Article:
Statistical Deceit & Moral Hazard

The Economist (February 25, 2012) in its article “Don’t lie to me, Argentina”  encouraged its readers to try for a moment and imagine a world without reliable statistics.

Governments would fumble in the dark, investors would waste money and electorates would struggle to hold their political leaders to account.

What would happen to the financial/stock markets if nations and publicly held companies acknowledged that they no longer published reliable statistics? Obviously the consequences would be immediate and dramatic. Most private investment would dry up for any  non-compliant firms that refused to open or certify the accuracy of their books.

We know this when it comes to money statistics. But that doesn’t mean governments and corporations don’t try to “selectively” improve, massage or just plain suppress certain disturbing or disconcerting statistics in order not to upset or even panic the public about what’s really happening. It’s human nature to try to make a bad situation look better than it really is in order to protect one’s power.

So should we be surprised that the Ontario provincial  government recently decided it was too dangerous to share with the public the statistics about abortion.

The provincial Ministry of Health responded in a statement to the National Post: “Records relating to abortion services are highly sensitive and that is why a decision was made to exempt [suppress] these records”….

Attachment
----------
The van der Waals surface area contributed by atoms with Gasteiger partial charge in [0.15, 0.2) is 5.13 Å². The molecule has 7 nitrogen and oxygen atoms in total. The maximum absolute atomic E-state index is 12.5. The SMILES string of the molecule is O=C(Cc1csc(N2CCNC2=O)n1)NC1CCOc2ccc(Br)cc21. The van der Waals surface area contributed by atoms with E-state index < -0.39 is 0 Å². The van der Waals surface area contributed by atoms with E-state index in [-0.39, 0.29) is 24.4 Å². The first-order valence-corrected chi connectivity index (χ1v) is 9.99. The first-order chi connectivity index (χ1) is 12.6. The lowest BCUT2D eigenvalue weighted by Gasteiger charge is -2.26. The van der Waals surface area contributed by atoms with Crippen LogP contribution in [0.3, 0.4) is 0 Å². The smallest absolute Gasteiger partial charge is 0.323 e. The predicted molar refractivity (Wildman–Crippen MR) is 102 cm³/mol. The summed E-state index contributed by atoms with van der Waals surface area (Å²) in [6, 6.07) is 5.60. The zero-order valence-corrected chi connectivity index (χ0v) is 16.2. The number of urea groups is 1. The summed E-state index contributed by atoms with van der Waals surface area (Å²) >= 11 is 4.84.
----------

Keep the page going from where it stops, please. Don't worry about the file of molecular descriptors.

Why? Well, because they’re “sensitive.” And indeed they are. As are figures on gun crime, incest, spousal abuse, child abuse, rape, infanticide – crimes of all sorts, as a matter of fact. You’d also have to concede that information related to racial, cultural, or ethnic issues can be, and often is, highly sensitive. Is anything more delicate, given the cultural, religious and political ramifications, than the issue of honour killings? Should Ontarians be allowed access to figures related to immigration, given how touchy the matter can be? Perhaps data related to education and health care should be lumped in as well, given the heated arguments that often break out over policies and practices related to those topics (Kelly McParland: Ontario judges abortion statistics too sensitive to share, The National Post, Aug. 10, 2012).

Tens of thousand of tax-payer funded “medical procedures” are occurring yearly in Ontario. The government, obviously, wants to prevent researchers from discovering those abortion statistics that would probably make Canadians with tender consciences uncomfortable.

Of course, it’s not just the political beasts who want to avoid unsettling the great unwashed public. The Canadian Medical Association in their annual general council meeting on August 15th resolved. as an organization,  to work against opening a parliamentary inquiry into the current science of when does human life really begin. They are terrified that the motion Conservation MP Stephen Woodworth (Ontario) into parliament this past Spring might bring into question the doctor’s comfortable assumptions and profitable business in performing “medical procedures.”

If governments and corporations incur “moral hazard” by playing fast and lose with sovereign debt issues and its accounting sleight of hand, how much more “moral hazard” do the dark hearts of government politicians and medical professionals incur by trying to suppress the statistics about the numbers and the reasons for this huge loss of innocent life.

They are judged by this fact: The Light has come into the world, but they did not want light. They wanted darkness, because they were doing evil things (John 3:19 New Century Version).

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  1. Pingback: Euthanasia and Abortion — Issues of Death and Life - COG Webcast

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